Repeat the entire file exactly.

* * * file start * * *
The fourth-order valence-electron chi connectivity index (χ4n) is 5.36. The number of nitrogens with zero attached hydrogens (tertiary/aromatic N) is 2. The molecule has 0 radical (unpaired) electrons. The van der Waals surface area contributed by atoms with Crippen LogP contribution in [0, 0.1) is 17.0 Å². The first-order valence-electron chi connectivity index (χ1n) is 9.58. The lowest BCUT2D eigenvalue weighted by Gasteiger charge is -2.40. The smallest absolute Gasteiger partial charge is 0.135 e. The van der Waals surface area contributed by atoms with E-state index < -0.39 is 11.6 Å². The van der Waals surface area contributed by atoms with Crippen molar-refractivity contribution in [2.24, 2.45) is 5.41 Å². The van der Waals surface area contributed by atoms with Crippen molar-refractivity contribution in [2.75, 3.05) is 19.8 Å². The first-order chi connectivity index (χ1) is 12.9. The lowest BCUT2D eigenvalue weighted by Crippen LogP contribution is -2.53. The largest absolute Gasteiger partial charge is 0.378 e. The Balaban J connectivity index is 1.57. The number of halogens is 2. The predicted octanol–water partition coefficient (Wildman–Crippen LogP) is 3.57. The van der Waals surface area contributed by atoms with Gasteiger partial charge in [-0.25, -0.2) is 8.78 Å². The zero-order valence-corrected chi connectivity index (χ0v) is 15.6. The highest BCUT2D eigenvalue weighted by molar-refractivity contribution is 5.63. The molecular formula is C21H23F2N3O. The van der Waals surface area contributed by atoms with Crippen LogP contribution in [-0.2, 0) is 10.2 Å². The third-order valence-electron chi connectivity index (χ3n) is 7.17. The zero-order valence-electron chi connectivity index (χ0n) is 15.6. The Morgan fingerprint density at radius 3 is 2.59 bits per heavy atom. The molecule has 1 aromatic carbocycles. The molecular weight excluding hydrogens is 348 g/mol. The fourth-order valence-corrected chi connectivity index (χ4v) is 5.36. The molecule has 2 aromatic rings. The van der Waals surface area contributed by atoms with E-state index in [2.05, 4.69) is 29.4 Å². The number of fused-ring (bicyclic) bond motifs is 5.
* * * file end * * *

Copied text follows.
The fourth-order valence-electron chi connectivity index (χ4n) is 5.36. The number of nitrogens with zero attached hydrogens (tertiary/aromatic N) is 2. The molecule has 0 radical (unpaired) electrons. The van der Waals surface area contributed by atoms with Crippen LogP contribution in [0, 0.1) is 17.0 Å². The first-order valence-electron chi connectivity index (χ1n) is 9.58. The lowest BCUT2D eigenvalue weighted by Gasteiger charge is -2.40. The smallest absolute Gasteiger partial charge is 0.135 e. The van der Waals surface area contributed by atoms with E-state index < -0.39 is 11.6 Å². The van der Waals surface area contributed by atoms with Crippen molar-refractivity contribution in [2.24, 2.45) is 5.41 Å². The van der Waals surface area contributed by atoms with Crippen molar-refractivity contribution in [2.75, 3.05) is 19.8 Å². The first-order chi connectivity index (χ1) is 12.9. The lowest BCUT2D eigenvalue weighted by Crippen LogP contribution is -2.53. The largest absolute Gasteiger partial charge is 0.378 e. The Balaban J connectivity index is 1.57. The number of halogens is 2. The predicted octanol–water partition coefficient (Wildman–Crippen LogP) is 3.57. The van der Waals surface area contributed by atoms with Gasteiger partial charge in [-0.25, -0.2) is 8.78 Å². The zero-order valence-corrected chi connectivity index (χ0v) is 15.6. The highest BCUT2D eigenvalue weighted by molar-refractivity contribution is 5.63. The molecular formula is C21H23F2N3O. The van der Waals surface area contributed by atoms with Crippen LogP contribution in [-0.2, 0) is 10.2 Å². The third-order valence-electron chi connectivity index (χ3n) is 7.17. The zero-order valence-electron chi connectivity index (χ0n) is 15.6. The Morgan fingerprint density at radius 3 is 2.59 bits per heavy atom. The molecule has 1 aromatic carbocycles. The molecular weight excluding hydrogens is 348 g/mol. The fourth-order valence-corrected chi connectivity index (χ4v) is 5.36. The molecule has 2 aromatic rings. The van der Waals surface area contributed by atoms with E-state index in [2.05, 4.69) is 29.4 Å². The number of fused-ring (bicyclic) bond motifs is 5.